    Observing real events
   Further clarifying/extending questions             Excursions and incursions
                                                       Using the internet or CD mm


Sorting out                                         Artistic representations across all modes of visual arts
    Making sense of experiences/data               Music composition —instrumental, vocal, using existing
                                                      pieces and making a soundscape
    Organising information gathered in a
                                                    Mathematical forms of visual representation, mapping,
    range of ways
                                                      graphing, Venn diagrams
   Analysing information from a range of           Writing across genres Data charts
    perspectives                                    Written maps
                                                    Using photos for visual and written responses
                                                    Drama activities: role play, question in role

Drawing conclusions                                   Writing statements of generalisation
     Articulating new understandings                 Consequence wheels
     Answering and refining questions                Thinking Hats
                                                      Using metaphor and analogy
                                                      Diagramatic representations of the concept
                                                      Matching cause and effect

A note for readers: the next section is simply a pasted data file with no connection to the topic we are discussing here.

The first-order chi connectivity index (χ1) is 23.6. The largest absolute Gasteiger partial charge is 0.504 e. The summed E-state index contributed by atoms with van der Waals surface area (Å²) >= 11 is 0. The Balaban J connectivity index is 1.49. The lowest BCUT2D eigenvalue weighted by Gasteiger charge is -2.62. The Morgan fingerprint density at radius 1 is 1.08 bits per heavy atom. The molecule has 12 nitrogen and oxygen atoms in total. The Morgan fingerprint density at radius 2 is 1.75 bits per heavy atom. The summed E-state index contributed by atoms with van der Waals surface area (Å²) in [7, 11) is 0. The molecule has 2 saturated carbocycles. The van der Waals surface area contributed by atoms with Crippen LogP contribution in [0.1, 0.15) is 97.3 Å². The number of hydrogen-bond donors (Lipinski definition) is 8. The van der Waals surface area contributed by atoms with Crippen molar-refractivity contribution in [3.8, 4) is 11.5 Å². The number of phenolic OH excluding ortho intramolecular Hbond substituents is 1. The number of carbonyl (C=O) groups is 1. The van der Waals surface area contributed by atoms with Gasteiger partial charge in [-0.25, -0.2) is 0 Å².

   Compare and contrast (with related concept)

   Going Further                                    Individual and small group contracts
        Alternative experiences or avenues of      Alternative ‘finding out’ experiences
        inquiry to gain new or deeper insights      Focussed research tasks around unanswered
                                                      questions or interests
       Opportunities for individual or small
                                                    Using Gardner’s Grid to select independent
        group pathways
                                                      activities

Reflecting and Taking action                          Self assessment, Peer assessment, Learning logs
    Doing something with/about what we               Informing others – oral presentations, making posters etc
    have learned                                      Mini campaigns in the school local community
   Considering the bigger picture — what             Personal goal setting and action plans
    does this mean for me as a learner?
   Celebrating the learning journey


      Based on Murdoch, K. & Hornsby, D. 1997, Planning Curriculum Connections, Eleanor Curtain, Melbourne. (and
      the subsequent work of Kath Murdoch)